When Adil Jal Darukhanawala gets down to writing a book, you can be assured it will be the most intricately researched, comprehensive resource on the subject. His latest attempt is no different. To coincide with the revival of the Jawa brand in India, he has penned a book titled “Jawa: The Forever Bike” which traces the history of the brand. Beginning with how a family of Irani-Zoroastrians introduced the brand to India, remained its custodians for the longest time, its decline and now its second innings with Classic Legends.
The book starts off with an introduction to Jawa and what it stood for giving the reader context to what was happening in a post-independence India, and how the company set about mobilising the masses. It delves deep in to how the Irani family made contact with the Czechs and brought and grew the company in India, bringing to light how a combination of fierce competition, rapidly shifting economy, a lack of foresight from Ideal Jawa and support from their Czech arm eventually saw the company die out.
This book is a treasure trove with never-seen-before pictures of the Irani family, the Mysore factory and their R&D set up. You can tell that the author has leveraged the vast network of connections, built up in his four decades of automotive journalism, to tie together the story of Ideal Jawa in to one definitive narrative of the company.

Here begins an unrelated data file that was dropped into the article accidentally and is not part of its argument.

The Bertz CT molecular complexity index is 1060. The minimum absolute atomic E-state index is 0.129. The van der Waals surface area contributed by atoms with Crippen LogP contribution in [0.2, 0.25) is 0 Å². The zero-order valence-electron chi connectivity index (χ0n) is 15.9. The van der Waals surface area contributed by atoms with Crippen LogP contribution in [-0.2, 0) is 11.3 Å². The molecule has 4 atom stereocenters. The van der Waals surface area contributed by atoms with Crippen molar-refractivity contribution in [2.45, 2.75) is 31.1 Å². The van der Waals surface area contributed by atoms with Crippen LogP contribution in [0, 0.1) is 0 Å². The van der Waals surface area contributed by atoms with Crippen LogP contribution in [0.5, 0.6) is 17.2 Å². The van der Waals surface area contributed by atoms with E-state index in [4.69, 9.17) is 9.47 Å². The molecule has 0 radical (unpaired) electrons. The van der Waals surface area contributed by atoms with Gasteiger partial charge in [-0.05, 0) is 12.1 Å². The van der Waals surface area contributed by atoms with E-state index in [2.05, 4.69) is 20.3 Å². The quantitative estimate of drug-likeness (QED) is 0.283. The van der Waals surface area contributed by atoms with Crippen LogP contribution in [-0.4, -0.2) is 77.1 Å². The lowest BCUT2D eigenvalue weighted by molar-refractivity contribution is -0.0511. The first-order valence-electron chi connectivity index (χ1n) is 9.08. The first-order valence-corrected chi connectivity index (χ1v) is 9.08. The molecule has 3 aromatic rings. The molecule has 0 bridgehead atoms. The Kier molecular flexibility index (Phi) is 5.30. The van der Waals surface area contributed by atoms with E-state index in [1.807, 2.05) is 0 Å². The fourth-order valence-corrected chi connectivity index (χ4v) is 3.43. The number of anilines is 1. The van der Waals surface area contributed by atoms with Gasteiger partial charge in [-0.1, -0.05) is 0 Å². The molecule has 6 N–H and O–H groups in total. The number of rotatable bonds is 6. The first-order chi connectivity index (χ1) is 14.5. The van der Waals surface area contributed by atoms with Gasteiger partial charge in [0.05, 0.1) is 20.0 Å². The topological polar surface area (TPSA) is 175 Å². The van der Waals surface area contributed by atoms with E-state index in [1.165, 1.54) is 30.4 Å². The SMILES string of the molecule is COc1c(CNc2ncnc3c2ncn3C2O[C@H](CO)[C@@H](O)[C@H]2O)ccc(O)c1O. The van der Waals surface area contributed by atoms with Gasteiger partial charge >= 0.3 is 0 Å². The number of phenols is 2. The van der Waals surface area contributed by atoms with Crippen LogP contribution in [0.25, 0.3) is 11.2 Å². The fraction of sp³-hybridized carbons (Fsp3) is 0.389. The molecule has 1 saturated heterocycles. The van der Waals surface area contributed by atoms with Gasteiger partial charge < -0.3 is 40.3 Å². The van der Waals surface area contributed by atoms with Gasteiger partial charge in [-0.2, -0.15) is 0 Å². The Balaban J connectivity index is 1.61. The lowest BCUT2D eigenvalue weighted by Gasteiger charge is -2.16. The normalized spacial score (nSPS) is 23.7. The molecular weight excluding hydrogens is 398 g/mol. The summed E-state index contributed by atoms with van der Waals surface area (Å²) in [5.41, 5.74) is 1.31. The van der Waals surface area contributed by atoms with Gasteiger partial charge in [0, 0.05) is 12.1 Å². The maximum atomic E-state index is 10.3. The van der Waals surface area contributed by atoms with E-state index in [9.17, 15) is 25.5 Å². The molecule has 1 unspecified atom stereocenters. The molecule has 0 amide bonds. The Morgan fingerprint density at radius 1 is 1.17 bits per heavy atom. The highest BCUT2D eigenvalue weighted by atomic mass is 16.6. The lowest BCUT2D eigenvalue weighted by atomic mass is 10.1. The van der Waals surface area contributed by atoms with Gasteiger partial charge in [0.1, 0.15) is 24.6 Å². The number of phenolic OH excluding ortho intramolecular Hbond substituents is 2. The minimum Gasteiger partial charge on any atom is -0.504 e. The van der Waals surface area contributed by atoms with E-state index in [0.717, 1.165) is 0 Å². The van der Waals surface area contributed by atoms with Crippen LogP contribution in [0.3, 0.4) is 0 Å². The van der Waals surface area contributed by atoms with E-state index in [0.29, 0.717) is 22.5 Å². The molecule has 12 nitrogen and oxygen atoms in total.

Some of the real gems in this book include sections dedicated to the people who kept the spirit of Jawa alive – not just the family that owned ideal Jawa, but the enthusiasts who succumbed to the charm of these motorcycles. The author has profiled collectors and enthusiasts who still own and run Jawas, as well as the mechanics who have kept these machines running through the years. And being the true-blue automotive journalist that he is, he even managed to get astride a 1948 CZ125 that he describes as “the holy grail” of Jawa in India – it was Farrokh Irani’s, the chairman and MD of Ideal Jawa.
The book is truly a collector’s item, not just for the Jawa enthusiast but for any biker in India who seeks to understand how we as a country have gotten where we are when it comes to motorcycles. The book draws to a close recounting the forces that came together to revive Jawa in India, an epilogue to a brand that truly shaped the way this country looks at motorcycles.